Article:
Researchers at the South Dakota School of Mines & Technology are studying ways to harness electricity generated by a unique set of microbes, with compelling applications for wastewater.

“We’re studying the electric eels of the microbial world,” said Navanietha Krishnaraj, Ph.D., a research scientist in the Chemical and Biological Engineering Department at SD Mines.

Researchers, such as Venkata Gadhamshetty, Ph.D., an associate professor in the Civil and Environmental Engineering Department at SD Mines, and his team, including Namita Shrestha, Ph.D., are working on maximizing the efficiency of bioelectrochemical systems. By understanding the right combination of microbes and materials, it’s possible to harness clean energy for widespread use in various applications.

Possible outcomes of this research include new ways to generate electricity and treat solid waste during NASA space missions, the ability for a wastewater treatment plants to help generate electricity while turning effluent into clean water, a new way to clean saline wastewater generated in oil drilling operations, and better ways to turn food waste, like tomatoes and corn stover into electricity.

Researchers are challenged in building a system that efficiently harnesses electricity from that bacteria. Currently a limited amount of electricity can be drawn from bioelectrochemical systems, such as microbial fuel cells. The bacteria that generate electricity sometimes have conductive proteins on the surface of their cell walls and sometimes they can produce mediators that help in transferring the electricity they generate. But the microbes don’t react well with wires or electrodes needed to transfer electricity. The electrodes are not efficient at pulling electricity out of the electroactive microorganisms.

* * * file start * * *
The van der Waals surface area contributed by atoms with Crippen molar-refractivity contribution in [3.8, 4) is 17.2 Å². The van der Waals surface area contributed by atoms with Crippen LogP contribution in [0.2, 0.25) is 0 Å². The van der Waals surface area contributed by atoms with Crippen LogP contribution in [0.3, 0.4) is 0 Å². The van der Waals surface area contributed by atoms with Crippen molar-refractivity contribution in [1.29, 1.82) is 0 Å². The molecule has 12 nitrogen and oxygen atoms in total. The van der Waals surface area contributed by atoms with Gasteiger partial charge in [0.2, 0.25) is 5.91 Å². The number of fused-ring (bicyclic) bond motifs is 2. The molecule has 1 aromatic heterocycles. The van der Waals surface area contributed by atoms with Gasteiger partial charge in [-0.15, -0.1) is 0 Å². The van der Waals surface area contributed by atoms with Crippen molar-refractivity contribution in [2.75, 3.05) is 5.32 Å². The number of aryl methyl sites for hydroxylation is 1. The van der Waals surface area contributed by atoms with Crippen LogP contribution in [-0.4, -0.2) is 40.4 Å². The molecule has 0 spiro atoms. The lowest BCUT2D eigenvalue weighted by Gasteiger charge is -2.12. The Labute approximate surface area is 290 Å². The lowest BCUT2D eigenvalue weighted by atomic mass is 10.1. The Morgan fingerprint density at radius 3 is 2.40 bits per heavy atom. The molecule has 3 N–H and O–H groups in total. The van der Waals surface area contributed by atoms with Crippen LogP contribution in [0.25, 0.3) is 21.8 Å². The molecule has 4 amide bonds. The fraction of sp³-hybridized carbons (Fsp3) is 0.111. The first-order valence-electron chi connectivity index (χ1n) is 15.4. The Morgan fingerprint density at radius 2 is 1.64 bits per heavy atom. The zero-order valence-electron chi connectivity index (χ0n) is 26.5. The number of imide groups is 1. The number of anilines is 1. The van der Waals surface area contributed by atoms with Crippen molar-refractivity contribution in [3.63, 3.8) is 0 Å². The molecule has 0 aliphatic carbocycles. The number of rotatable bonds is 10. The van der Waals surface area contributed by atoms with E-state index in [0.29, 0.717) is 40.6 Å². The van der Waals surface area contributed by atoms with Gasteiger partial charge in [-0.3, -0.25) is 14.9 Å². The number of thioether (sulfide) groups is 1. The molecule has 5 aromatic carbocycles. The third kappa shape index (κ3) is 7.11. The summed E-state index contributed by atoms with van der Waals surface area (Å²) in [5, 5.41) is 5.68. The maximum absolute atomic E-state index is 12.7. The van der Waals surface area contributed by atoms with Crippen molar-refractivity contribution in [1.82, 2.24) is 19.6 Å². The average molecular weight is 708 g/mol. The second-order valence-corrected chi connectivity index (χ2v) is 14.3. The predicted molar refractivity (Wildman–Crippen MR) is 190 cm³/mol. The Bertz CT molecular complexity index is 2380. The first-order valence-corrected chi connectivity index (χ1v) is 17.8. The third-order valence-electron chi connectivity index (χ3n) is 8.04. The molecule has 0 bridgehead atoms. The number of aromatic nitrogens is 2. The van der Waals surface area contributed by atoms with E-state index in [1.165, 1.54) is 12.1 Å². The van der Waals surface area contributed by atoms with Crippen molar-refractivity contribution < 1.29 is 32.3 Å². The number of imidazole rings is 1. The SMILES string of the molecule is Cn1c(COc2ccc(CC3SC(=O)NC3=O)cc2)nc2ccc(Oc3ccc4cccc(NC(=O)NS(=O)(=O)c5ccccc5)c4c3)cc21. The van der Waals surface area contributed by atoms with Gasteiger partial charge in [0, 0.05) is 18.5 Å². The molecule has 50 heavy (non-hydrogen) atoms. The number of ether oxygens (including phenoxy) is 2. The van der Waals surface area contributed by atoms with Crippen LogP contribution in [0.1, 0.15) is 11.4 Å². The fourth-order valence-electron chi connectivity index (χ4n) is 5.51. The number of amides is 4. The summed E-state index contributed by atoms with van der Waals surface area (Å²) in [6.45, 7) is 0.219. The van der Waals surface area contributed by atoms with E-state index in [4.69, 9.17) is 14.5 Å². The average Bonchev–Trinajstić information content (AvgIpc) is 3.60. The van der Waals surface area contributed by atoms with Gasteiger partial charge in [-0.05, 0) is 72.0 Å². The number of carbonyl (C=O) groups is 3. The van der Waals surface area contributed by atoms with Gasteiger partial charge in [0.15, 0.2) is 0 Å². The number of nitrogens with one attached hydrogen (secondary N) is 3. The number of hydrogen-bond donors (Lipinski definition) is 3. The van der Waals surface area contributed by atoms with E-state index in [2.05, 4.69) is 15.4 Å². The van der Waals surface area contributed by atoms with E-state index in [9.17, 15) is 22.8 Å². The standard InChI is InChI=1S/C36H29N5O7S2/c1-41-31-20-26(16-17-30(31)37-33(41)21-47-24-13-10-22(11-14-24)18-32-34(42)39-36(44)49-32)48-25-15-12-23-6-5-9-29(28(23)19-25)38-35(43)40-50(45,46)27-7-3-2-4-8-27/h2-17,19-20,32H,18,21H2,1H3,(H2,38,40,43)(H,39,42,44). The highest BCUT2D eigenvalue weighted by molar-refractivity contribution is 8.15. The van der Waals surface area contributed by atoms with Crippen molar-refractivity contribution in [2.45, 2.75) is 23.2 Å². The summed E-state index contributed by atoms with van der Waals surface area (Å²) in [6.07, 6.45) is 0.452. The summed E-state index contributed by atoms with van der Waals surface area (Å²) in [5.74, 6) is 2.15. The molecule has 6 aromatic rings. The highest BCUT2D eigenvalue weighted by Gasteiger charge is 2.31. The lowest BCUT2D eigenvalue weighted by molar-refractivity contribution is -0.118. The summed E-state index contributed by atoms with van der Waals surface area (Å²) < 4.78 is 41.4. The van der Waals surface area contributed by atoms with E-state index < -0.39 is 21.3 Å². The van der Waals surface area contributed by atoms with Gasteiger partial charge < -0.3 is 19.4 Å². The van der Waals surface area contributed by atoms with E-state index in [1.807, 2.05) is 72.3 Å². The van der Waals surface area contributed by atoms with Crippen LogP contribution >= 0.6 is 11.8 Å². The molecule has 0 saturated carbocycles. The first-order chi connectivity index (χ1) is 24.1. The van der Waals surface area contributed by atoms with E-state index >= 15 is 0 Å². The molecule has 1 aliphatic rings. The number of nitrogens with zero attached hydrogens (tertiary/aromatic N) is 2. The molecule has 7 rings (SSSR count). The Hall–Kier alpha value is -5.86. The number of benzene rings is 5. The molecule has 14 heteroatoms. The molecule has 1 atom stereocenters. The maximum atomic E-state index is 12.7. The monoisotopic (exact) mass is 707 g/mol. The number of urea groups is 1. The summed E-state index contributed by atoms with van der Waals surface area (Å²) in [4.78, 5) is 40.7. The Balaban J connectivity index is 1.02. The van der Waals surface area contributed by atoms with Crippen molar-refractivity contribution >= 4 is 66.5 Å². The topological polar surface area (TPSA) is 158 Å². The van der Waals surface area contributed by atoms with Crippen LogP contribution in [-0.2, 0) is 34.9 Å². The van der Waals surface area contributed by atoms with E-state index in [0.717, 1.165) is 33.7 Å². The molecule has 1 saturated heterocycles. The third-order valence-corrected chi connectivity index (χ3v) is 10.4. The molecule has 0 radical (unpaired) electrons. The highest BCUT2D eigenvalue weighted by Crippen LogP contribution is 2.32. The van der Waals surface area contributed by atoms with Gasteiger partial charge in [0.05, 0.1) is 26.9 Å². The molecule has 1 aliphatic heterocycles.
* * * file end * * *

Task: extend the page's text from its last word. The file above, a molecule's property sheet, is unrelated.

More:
Addressing this, research conducted at the Composite and Nanocomposite Advanced Manufacturing – Biomaterials Center (CNAM-Bio) has found a solution, wrapping the microorganisms with graphene sheets. Researchers found that microbes wrapped with graphene showed an enhanced electron transfer rate for bioelectricity generation.  This breakthrough could enable the development of more efficient bioelectrochemical systems.

“The use of wrapping strategy helps to harness the maximum number of electrons from the conductive membrane proteins in the surface of the microbes and transfer them to the electrodes,” said Krishnaraj.

“This strategy will help to increase the electron transfer kinetics leading to improved performance of microbial fuel cells, microbial electrolysis, microbial desalination cells, microbial electrosynthesis, and electromethanogenesis,” said Rajesh Sani, Ph.D., associate professor in the Chemical and Biological Engineering Department.

These findings are described in the article, Rewiring the Microbe-Electrode Interfaces with Biologically Reduced Graphene Oxide for Improved Bioelectrocatalysis, published in the journal Bioresource Technology. This work was conducted by Navanietha Krishnaraj Rathinam, Rajesh K. Sani, and David R. Salem from South Dakota School of Mines and Technology, and Sheela Berchmans from the Central Electrochemical Research Institute.


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